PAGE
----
redman-ihh

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I read Reggie Noble’s excerpt on his label from HipHopDX and I can’t say I disagree. The following block quote can easily be misconstrued as a tirade against his employer. But I read it as an honest critique and he doesn’t seem like he’s calling heads out like his labelmate Shyne Po. Anyway, here’s the block quote.

[Def Jam] are not leaders like they used to be,” Redman said. “In the ’90s they were leaders. They were the label that you considered the mechanics of Hip Hop; they’re under the car. They were the ones under the car getting greasy, getting dirty, fixing that muffler that drags when everybody loved that shit and was following it. Now they’re playing the follower. They’re followers. They’re not building artists no more like they should. And that’s just the game.

At worst he sounds like he’s nostalgic for the good ‘ol days. But more importantly, Def Jam’s issues with artist development isn’t unique to them. It seems like rappers on the come up linger in a waiting room otherwise known as the internet until a label swoops in and signs them. Then, if they’re lucky enough to get picked, they either blow up or fall off in front of everyone.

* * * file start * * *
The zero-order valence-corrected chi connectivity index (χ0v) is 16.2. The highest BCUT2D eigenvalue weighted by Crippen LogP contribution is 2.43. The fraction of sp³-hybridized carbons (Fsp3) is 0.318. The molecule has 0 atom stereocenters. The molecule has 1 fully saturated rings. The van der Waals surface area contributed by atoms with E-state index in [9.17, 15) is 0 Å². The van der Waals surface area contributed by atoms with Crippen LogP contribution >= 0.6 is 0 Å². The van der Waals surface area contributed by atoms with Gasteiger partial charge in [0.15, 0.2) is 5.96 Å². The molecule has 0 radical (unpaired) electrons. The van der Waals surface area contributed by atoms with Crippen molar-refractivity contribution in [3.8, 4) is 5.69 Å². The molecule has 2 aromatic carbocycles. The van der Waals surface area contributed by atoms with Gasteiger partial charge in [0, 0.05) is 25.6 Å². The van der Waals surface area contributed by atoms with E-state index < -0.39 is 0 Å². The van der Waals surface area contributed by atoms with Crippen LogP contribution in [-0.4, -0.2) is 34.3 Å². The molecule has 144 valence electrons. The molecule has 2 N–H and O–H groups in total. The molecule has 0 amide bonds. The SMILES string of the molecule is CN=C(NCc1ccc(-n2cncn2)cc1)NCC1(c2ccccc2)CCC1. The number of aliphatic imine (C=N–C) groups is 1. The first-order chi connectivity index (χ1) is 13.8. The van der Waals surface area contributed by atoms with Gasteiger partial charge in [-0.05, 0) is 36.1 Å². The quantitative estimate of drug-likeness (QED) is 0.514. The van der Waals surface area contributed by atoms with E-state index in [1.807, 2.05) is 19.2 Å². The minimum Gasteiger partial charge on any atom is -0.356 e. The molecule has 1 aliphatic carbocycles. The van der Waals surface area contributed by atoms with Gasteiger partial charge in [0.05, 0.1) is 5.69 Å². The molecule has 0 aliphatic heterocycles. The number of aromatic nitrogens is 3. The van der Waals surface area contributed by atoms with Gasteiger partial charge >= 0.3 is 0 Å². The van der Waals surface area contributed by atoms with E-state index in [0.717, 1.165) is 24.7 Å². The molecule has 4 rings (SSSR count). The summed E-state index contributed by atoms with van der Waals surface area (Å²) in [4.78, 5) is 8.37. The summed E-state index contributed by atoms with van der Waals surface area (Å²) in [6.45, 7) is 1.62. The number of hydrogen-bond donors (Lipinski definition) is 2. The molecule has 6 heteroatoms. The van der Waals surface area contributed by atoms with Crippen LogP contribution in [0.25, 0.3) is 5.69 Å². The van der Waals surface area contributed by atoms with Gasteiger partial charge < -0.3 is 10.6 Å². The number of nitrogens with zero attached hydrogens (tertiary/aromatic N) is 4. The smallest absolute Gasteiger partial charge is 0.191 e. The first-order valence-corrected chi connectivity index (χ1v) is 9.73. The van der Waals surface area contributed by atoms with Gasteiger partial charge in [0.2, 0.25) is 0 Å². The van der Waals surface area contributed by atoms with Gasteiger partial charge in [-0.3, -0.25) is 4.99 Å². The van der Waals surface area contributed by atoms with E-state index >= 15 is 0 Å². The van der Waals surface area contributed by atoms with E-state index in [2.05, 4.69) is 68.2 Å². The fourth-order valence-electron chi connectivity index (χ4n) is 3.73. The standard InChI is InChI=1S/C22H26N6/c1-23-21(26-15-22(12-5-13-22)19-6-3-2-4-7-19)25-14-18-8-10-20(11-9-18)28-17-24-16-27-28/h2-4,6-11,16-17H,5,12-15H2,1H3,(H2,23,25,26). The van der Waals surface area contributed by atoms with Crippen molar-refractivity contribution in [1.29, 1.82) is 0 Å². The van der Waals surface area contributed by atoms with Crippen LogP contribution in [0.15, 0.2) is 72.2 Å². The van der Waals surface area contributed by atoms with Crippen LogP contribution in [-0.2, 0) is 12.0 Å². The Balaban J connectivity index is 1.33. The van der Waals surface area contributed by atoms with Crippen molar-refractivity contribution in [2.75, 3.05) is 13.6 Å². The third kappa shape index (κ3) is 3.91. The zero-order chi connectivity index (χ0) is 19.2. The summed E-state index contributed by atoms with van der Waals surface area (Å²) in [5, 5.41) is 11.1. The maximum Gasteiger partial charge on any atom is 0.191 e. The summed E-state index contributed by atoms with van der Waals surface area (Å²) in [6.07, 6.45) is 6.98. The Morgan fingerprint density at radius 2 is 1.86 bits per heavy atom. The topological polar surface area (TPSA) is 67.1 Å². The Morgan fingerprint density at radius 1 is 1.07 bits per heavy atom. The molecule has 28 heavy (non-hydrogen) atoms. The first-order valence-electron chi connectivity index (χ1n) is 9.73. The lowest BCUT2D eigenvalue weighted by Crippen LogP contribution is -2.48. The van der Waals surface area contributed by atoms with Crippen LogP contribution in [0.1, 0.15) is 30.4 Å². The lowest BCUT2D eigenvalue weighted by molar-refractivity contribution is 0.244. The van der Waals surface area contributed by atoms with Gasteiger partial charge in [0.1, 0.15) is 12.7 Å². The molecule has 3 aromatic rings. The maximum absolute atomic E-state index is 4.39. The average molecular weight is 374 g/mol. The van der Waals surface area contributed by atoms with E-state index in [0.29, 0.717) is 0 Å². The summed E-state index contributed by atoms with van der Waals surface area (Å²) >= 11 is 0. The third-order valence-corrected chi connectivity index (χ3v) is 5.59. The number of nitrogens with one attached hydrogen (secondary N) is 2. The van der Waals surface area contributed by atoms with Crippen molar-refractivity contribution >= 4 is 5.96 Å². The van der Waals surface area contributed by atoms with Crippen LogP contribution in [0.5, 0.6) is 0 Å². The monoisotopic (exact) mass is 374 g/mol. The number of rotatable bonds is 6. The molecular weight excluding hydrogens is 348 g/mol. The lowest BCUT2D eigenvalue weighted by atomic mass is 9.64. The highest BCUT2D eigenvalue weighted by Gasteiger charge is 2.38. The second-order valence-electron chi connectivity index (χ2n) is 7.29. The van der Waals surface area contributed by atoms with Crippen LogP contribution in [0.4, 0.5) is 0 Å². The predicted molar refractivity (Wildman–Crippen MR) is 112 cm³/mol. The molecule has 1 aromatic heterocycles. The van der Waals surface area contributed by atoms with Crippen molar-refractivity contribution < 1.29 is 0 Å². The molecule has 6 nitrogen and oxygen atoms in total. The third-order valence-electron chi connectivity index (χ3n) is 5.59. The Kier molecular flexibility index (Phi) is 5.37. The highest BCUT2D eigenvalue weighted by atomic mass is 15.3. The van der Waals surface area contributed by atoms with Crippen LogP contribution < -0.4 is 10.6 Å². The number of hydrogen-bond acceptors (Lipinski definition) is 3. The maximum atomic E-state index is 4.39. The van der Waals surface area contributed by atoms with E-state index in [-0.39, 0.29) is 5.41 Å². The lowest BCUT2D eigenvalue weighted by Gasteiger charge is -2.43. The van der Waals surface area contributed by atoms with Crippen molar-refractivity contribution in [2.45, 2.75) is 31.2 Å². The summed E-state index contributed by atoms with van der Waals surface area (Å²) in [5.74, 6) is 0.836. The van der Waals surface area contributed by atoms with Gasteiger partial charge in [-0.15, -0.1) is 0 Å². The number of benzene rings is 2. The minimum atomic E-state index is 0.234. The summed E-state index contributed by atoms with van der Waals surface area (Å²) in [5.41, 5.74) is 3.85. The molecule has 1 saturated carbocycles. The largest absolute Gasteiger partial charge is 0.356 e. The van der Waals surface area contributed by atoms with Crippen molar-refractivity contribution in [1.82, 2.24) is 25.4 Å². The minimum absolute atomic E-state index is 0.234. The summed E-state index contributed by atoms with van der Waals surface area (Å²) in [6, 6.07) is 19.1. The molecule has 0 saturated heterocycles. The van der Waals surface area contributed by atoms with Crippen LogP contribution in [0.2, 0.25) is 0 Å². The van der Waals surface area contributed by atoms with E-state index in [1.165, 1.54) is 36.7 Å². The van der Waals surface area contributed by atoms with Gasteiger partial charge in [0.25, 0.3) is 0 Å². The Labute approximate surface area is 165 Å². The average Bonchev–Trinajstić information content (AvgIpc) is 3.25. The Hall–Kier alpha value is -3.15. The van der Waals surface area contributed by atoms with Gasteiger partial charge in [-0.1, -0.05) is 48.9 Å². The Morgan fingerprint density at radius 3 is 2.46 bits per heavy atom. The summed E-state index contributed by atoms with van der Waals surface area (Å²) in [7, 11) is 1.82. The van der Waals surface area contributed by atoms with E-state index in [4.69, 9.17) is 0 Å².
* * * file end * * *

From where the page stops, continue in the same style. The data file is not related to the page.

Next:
Labels prefer grass roots rappers who have a visible following online. They don’t have to worry about cultivating talent at that point because the train is already rolling with what they’re offering. All that’s left is sealing a cosign from a major name and they’re good to go. Of course this process is easier said than done. But when you look at how J. Cole, Drake and KiD CuDi got on it’s easy to see how the formula unfolded for them. Wiz Khalifa would fit the format to a T as well if not for his penchant to not look for a cosign.

Ultimately, it’s just the nature of the beast: especially considering how artist development is increasingly expensive. That’s not to say I’m fond of it. But the industry as we know it is staving off implosion as most labels didn’t adjust to the internet’s affect on music distribution. Meanwhile heads can make records and videos at a fraction of the usual cost: another phenomenon Red touched on. Therefore, there has to be some leeway between acts and major record companies as profits are the name of the game.